Tuesday Talk: Where Is Santa?

Monday continued the downtrend for the major indices on Wall Street which concluded a second week of losses on Friday. As for an annual Santa rally, that seems nowhere to be found.

Pixabay

Yesterday the S&P 500 closed at 3,818, down 35 points, the Dow closed at 32,758, down 163 points and the Nasdaq Composite closed at 10,546, down 159 points.

Most actives were all in the red with Monday being particularly rough for Warner Bros-Discovery (WBD) and AT &T (T), down -5.8% and -3.4%, respectively.

Chart: The New York Times

In early morning trading S&P 500 market futures are down 3 points, Dow market futures are up 7 points, and Nasdaq 100 market futures are down 29 points.

TalkMarkets contributor Bob Lang says that traders and investors should stop Stop Second-Guessing The Fed.

"The Fed came out swinging last week and raised interest rates as expected. But somehow, investors and traders were shocked and dismayed. Frankly, I don’t understand why. Fed Chair Jerome Powell and the Open Market Committee have voiced their views for months in a consistent manner."

"When you decide to go against the Fed, you’re going to eventually lose. They have an unlimited timeline and a blank checkbook. Those are two extremely powerful and influential tools. With endless time and money, the Fed can influence behavior like no other institution. We’ve seen this play out on both sides of the market.

On the bullish side, the Fed aggressively purchased bonds and backed up other assets to prop up markets in 2020. This flooded the markets with liquidity and probably saved us from a depression. If you were bearish, your portfolio was run over by a freight train. If you were bullish, you had a great run higher – until this year...

On the bearish side, the Fed pulled liquidity from the markets to reduce its balance sheet and moved interest rates higher. That was a shock to the system this year, and it cast a pall over the stock market. So many people were in denial, repeating mantras of the past like “Don’t trust the Fed,” and “They will never have the courage to make such bold moves.” Seeing is believing though, as the current economy is careening off the rails towards a recession. If you have been bullish, stop second-guessing the Fed. It’s a losing battle, and your portfolio is the one that pays the price."

Contributor Ed Dolan takes a look at the data and finds, The Latest Phillips Curve Data Show No Return To Stagflation.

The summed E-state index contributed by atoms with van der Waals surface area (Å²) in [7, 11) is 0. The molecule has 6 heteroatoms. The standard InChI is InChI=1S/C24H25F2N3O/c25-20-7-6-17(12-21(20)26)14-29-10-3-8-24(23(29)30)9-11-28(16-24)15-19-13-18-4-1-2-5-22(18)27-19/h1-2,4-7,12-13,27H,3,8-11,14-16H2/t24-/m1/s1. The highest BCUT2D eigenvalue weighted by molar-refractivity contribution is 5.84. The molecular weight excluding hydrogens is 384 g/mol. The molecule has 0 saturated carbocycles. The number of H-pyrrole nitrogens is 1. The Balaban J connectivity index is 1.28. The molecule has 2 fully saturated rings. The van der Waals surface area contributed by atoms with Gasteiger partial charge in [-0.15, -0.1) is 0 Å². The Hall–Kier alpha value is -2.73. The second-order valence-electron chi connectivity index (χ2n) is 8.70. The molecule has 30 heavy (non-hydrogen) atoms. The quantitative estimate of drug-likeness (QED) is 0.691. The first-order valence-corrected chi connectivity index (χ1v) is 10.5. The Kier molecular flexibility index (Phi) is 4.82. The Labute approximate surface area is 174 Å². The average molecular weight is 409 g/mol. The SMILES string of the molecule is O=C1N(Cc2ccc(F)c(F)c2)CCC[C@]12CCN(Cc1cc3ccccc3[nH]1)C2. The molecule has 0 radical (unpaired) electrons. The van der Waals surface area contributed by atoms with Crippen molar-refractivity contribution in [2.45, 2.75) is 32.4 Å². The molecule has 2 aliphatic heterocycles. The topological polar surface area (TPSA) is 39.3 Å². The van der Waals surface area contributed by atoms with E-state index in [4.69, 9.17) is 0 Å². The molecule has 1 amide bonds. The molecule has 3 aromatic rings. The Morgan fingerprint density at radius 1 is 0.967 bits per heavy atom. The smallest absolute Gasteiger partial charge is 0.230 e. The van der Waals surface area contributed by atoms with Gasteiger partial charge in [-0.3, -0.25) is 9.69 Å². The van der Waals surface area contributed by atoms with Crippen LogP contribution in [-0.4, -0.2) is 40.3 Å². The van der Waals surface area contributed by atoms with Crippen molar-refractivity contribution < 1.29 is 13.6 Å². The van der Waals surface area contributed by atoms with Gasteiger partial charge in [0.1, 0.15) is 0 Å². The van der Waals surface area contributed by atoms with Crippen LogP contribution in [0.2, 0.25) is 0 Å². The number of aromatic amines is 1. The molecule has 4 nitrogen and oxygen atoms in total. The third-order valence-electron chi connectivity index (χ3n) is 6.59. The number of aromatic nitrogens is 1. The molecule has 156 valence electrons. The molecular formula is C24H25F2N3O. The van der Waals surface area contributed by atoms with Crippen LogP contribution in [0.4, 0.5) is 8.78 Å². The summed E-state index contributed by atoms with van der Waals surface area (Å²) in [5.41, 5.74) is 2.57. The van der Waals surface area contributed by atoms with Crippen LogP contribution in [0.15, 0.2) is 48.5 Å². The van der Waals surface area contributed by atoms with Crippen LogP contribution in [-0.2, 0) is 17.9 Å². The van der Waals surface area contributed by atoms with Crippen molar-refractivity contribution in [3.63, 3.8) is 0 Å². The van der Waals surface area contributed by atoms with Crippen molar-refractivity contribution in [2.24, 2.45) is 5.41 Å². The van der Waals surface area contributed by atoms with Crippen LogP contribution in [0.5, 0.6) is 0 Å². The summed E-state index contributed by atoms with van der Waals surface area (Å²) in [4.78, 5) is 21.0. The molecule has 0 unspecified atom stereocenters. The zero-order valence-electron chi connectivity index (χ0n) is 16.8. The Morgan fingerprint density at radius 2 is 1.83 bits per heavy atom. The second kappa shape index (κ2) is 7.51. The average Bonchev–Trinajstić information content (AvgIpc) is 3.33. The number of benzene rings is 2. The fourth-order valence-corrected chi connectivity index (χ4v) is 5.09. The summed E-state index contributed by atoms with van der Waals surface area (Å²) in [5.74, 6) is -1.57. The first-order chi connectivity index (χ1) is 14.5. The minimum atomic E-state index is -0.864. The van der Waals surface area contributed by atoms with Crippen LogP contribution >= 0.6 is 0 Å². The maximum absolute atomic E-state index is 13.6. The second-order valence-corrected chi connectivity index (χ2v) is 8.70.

"The Phillips curve, you may recall, is a diagram showing an inverse relationship between inflation and unemployment. It first appeared in a famous 1958 article by its namesake, A. W. Phillips. His original chart, based on data for the UK from 1861 to 1913, is shown in the right-hand panel of Figure 1. The left-hand panel shows U.S. data from June 2020 to November 2022. What has happened here in the last two and a half years certainly looks like a Phillips curve."

"The stagflation of the 1970s was, in a sense, a manifestation of the Phillips curve, but a Phillips curve gone mad, not an orderly one like those of Figure 1. Stagflation was a neologism coined as a name for a combination of high inflation and stagnating employment that can occur when the economy, having reached the peak of the Phillips curve, refuses to slide smoothly back the way it came. Instead of following the Phillips curve, unemployment continues to rise even as inflation continues to its peak and stays high even as inflation declines. As a result, a chart of inflation and unemployment over the 30 years from 1961 to 1992, as shown in Figure 2, is not a simple set of parallel Phillips curves but a series of clockwise loops."

Figure 2: “Stagflation:” 1961-1992

"To assess the chance that the current U.S. inflation will turn into stagflation, we need to know a little about the theory behind the movements of prices and employment. I explained that theory in detail in an earlier commentary on this site. To make the long version short, the time-path of the inflation and unemployment rates depends on how workers, consumers, and business leaders form their expectations of future inflation...

Under conditions of adaptive expectations, if the Federal Reserve raises interest rates to push back against inflation, the economy will enter stagflation. Output will fall and unemployment will rise, but prices, propelled by expectations of future inflation, will continue to increase. Eventually, if the Fed persists, it will win the battle. Inflation will begin to fall, but only at the cost of an uncomfortably deep recession in the real economy.

So, which is happening now? Have inflation expectations remained anchored, or have they become adaptive, dooming us to a bout of stagflation?

Fortunately, the data from recent months strongly suggest that inflation expectations remain anchored. Figure 3 shows a more detailed picture of what has happened to inflation and unemployment over the past year. From October 2021 to June 2022, unemployment fell as inflation rose, following a classic Phillips curve pattern. Since mid-year, inflation has come down in response to the Fed’s aggressive series of interest-rate hikes. As inflation has fallen, unemployment has increased, but only a bit. There is no sign of a clockwise stagflationary overshoot, as repeatedly happened from the 1960s through the 1980s."

Figure 3 – The Phillips Curve: June 2020-November 2022

"Of course, risks remain. A COVID “exit surge” in China could derail supply chains worldwide. An escalation of the Russia-Ukraine war could cause a spike in oil prices. The Fed might overdo it and keep pushing interest rates up further than they should, touching off a deep recession. But so far, so good."